That actually brings up an interesting
point. You’re first album (Sink or Swim, 2007)
came out on a small indie label that few people outside of Jersey have heard
about (XOXO Records), so it wasn’t like you had a lot of pressure from the
beginning. But at this point, not only do you have a rabidly strong following
you’ve got critics that are praising you as well because of the last record. Is
it harder pressure wise knowing all these people are watching you now?

Yeah. This was
incredibly hard. I intended to start writing in June when we went on a really
long European tour. I knew we were going to be on tour for two months in a row
and thought I’ll have it all written and we’ll have a ton of time to practice.
Lo and behold that didn’t happen. I sat down to write song number one and I
couldn’t write anything. I thought, “What is going on? Why can’t I write anything?”
I usually can get a song done in 20 or 30 minutes. I tune in and pull the songs
out of the air and put it on paper and that’s kind of the way it comes. But
this time I was just stuck. I felt so alone. I never had a record that I knew
people were going to listen to. When we did The
‘59 Sound
, we knew a certain amount of people would listen to it, but not
many so it was ok if we flopped, but this record people are going to buy it and
it’s a lot of pressure. We got off the tour and I said to myself, “We can’t
write records for other people.” I have to write records for myself or I might
as well go back to doing car work or construction and somebody else can be my
boss and tell me what to do.     

 

Despite what you were expecting, you did
have a ton of people check out The ‘59
Sound
and I don’t think I saw a single negative review of that record.

Yeah, I don’t
claim to understand that. It’s bizarre.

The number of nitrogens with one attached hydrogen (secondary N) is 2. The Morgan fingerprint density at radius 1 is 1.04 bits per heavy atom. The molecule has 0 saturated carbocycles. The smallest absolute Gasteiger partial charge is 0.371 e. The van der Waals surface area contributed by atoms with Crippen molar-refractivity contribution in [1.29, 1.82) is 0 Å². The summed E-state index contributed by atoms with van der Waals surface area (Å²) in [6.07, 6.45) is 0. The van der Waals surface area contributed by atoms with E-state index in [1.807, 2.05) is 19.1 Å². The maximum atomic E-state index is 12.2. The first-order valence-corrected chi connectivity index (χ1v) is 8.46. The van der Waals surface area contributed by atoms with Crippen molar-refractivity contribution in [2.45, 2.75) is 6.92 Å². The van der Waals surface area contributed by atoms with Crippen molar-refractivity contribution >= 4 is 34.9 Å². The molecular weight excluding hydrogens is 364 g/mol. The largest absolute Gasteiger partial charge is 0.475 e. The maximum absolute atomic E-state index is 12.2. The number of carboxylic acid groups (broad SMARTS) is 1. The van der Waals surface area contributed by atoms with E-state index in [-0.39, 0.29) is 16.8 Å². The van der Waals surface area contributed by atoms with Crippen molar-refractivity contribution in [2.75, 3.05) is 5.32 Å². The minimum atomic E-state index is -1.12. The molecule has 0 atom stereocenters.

So, living next to Jersey
and being a big Springsteen fan I have to ask you about him. You guys had a
couple of opportunities to play with him at some festivals in Europe
last year. What was that like? Having talked to you in the past, I know you’re
a big Bruce fan as well.

You know what’s
kind of bizarre? It’s just been very diluted for me. It’s almost like I’ve
spent so long talking about it that I don’t even know… It’s like I haven’t had
any time away from it to think of it. Everyone asks me about it. I’d love to
just be able to give you a real insightful view about it, but I haven’t even
had time to just sit back and think about it because I’ve been talking so much
about it. It’s almost like (the experience) wasn’t mine. Unfortunately I don’t
have anything new to share about it.

 

You guys had Dicky Barrett (Mighty Mighty
Bosstones) sing on The ‘59 Sound.
Anyone you guys would love to record with in the future?

Um, I don’t
know. It would kind of have to be a natural thing. I’d love to sing with Tom
Waits.

 

You did a few solo shows last year. Do
you have any plans for more of those or to put out a solo record?

No, I think
usually those happen because someone ropes me into it. One of my friends will
be like “Hey, can Gaslight play a show at so and so.” And I’ll be like, “no…
argh, I’ll do it.” It also recently comes from a desire to allow kids in some
form to be very close to us, play the kind of venues where you can reach out
and shake hands and talk to them, which you can’t really do in these bigger
venues. I just don’t have anything outside of this band to say. I want to run
this band through its course. If this band is ever not around then I can look
into it, but I just don’t want to leave this band for anything else, especially
not a solo thing. It’s just so cliché.

 

Do you ever get nervous doing those shows
knowing that you’re not backed by your band?

Totally. Its
mind numbing. I don’t like those shows for that aspect. I don’t have anybody to
talk to; I don’t have anybody to feed off of; it’s just me and that’s it. I try
not to do those that often.

 

Certainly you guys have been through a
lot as a band in the past few years. What do you think was the biggest thing
you’ve noticed changing since Sink or
Swim
came out?

Our whole lives
have changed. We’ve become a traveling band and this is a real job right now. We
don’t have a place that we feel like home. You’re out there for so long and you
feel ungrounded. It’s like you’re just floating in the great wide open
sometimes. You learn to be comfortable where you are. The fact that we’re in a
band full time is a huge change. It’s an awesome change, but a huge one.   

 

[Photo Credit:
Ashley Maile]

 

 

Leave a Reply